Developing sea urchin larvae are affected by chemicals from marine microplastics. The left urchin larva was healthy and the other had been exposed to chemicals that had leached from plastic into the water. Credit Eva Jimenez-Guri
Plastic contaminants harm sea urchins
Plastics in the ocean can release chemicals that cause deformities in sea urchin larvae, new research shows.
Scientists soaked various plastic samples in seawater then removed the plastic and raised sea urchin embryos in the water.
The study, led by the University of Exeter, found that urchins developed a variety of abnormalities, including deformed skeletons and nervous systems.
These abnormalities were caused by chemicals embedded in the plastics leaching out into the water, rather than the plastics themselves.
The plastic-to-water ratio in the study would only be seen in severely polluted places, but the findings raise questions about the wider impact of plastic contaminants on marine life.
"We are learning more and more about how ingesting plastic affects marine animals," said Flora Rendell-Bhatti, of the Centre for Ecology and Conservation on Exeter's Penryn Campus in Cornwall.
"However, little is known about the effects of exposure to chemicals that leach into the water from plastic particles.
"This study provides evidence that contamination of the marine environment with plastic could have direct implications for the development of larvae, with potential impacts on wider ecosystems.
"Our work contributes to the growing evidence that we all need to help reduce the amount of plastic contamination released into our natural environment, to ensure healthy and productive ecosystems for future generations."
Dr Eva Jimenez-Guri, also of the Centre for Ecology and Conservation, added: "Many plastics are treated with chemicals for a variety of purposes, such as making them mouldable or flame retardant.
"If such plastics find their way to the oceans, these chemicals can leach out into the water.
"Plastics can also pick up and transport chemicals and other environmental contaminants, potentially spreading them through the oceans."
The study used pre-production "nurdles" (pellets from which most plastics are made) from a UK supplier, and also tested nurdles and "floating filters" (used in water treatment) found on beaches in Cornwall, UK.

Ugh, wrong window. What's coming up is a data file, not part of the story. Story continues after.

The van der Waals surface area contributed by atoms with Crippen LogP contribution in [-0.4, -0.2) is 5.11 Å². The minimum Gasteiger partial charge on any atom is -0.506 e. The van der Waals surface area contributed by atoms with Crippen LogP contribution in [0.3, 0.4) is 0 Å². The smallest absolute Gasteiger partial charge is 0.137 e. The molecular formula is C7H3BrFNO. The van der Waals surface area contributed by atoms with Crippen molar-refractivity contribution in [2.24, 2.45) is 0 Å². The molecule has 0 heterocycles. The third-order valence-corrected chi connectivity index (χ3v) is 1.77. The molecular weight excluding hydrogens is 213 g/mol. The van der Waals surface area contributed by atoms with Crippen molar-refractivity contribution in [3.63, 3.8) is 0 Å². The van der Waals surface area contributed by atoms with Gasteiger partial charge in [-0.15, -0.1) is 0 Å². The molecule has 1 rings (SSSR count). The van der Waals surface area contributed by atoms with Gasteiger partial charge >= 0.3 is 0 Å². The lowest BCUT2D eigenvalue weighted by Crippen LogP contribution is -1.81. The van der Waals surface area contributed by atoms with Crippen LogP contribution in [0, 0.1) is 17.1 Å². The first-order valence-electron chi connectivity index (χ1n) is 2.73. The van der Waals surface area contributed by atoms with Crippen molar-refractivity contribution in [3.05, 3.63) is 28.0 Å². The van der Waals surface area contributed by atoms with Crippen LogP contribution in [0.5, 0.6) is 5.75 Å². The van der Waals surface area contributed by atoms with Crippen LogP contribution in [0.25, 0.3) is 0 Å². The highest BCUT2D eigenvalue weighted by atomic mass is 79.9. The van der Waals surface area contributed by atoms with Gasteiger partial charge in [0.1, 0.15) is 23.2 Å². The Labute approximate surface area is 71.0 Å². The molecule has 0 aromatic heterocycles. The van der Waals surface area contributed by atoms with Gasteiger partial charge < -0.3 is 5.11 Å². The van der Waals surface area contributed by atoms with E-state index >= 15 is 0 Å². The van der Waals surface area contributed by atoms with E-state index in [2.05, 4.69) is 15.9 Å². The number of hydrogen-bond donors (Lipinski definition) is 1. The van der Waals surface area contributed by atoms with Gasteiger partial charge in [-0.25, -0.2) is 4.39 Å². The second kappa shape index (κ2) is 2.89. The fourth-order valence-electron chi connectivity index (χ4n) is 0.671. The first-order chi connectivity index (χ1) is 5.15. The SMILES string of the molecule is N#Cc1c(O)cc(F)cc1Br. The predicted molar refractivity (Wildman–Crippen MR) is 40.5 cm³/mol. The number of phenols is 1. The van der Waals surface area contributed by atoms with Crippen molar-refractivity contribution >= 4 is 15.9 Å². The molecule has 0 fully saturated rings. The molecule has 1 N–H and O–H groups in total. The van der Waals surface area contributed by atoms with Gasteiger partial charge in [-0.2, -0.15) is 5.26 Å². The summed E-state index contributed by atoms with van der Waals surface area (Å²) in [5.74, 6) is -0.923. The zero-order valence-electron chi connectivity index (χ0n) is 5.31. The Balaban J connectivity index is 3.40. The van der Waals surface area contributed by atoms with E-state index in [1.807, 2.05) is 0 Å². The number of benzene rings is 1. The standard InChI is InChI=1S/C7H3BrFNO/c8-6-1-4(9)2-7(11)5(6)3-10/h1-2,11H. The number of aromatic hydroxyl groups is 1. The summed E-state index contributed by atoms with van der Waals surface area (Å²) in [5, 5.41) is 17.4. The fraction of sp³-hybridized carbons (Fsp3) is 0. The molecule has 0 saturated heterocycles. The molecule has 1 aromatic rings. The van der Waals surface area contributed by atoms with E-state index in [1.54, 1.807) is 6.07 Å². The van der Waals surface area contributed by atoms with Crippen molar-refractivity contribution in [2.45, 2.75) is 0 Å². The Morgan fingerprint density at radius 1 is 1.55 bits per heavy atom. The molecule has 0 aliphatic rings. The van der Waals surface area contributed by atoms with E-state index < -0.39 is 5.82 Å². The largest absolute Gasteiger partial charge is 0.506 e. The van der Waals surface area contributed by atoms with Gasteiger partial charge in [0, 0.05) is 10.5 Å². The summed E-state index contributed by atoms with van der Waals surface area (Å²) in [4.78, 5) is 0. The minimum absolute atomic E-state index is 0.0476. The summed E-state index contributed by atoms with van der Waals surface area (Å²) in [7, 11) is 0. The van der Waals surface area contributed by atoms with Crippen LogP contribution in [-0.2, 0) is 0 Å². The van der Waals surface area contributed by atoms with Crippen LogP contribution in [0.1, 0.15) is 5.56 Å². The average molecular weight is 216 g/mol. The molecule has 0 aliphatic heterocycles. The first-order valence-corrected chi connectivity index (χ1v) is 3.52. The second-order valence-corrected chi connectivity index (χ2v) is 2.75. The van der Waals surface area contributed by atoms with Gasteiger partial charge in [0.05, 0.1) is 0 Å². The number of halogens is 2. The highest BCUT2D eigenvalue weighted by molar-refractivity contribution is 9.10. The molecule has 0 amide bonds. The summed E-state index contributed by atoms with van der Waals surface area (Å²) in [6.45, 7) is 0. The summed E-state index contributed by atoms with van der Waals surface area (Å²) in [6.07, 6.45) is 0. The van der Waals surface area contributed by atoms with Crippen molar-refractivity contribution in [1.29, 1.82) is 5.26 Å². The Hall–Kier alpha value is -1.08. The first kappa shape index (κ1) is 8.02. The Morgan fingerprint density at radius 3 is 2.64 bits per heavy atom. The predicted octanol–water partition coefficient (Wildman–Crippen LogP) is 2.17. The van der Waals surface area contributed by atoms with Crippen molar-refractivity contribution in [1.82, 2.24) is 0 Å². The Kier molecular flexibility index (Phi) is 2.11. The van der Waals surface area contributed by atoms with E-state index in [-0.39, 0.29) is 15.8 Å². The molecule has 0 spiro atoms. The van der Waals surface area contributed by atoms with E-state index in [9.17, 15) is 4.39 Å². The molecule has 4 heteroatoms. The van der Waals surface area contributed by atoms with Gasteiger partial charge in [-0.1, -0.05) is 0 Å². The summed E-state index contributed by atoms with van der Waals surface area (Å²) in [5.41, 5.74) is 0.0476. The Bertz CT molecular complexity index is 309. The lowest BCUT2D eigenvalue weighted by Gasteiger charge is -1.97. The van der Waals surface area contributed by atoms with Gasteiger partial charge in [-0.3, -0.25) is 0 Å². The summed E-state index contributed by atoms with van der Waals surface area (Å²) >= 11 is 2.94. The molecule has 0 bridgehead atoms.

For the tests, each plastic type was soaked in seawater for 72 hours, then the plastic was removed.
Analysis of the water showed all samples contained chemicals known to be detrimental to development of animals, including polycyclic aromatic hydrocarbons and polychlorinated biphenyls.
Water from the different kinds of plastic affected urchin development in slightly different ways, though all sample types led to deformity of skeletons and nervous systems, and caused problems with gastrulation (when embryos begin to take shape).
The study also raised urchin embryos in water that had contained "virgin" polyethylene particles that had not been treated with additive chemicals or collected any environmental pollutants.
These urchins developed normally, suggesting that abnormalities observed in other samples were caused by industrial additives and/or environmentally adsorbed contaminants – rather than the base plastics themselves.
Nurdles and floating filters are not waste products, so they are not deliberately discarded, but the study highlights the importance of preventing their accidental release.
The researchers say most plastics may have similar effects as those in the study, so the findings emphasise the importance of finding alternatives to replace harmful additives, and reducing overall marine plastic pollution.
The study team included the Stazione Zoologica Anton Dohrn (Naples, Italy) and the Institute of Oceanology at the Polish Academy of Sciences (Sopot, Poland).
It was funded by the European Union's Horizon 2020 programme and the Natural Environment Research Council.
The paper, published in the journal Environmental Pollution, is entitled: "Developmental toxicity of plastic leachates on the sea urchin Paracentrotus lividus."
Date: 30 November 2020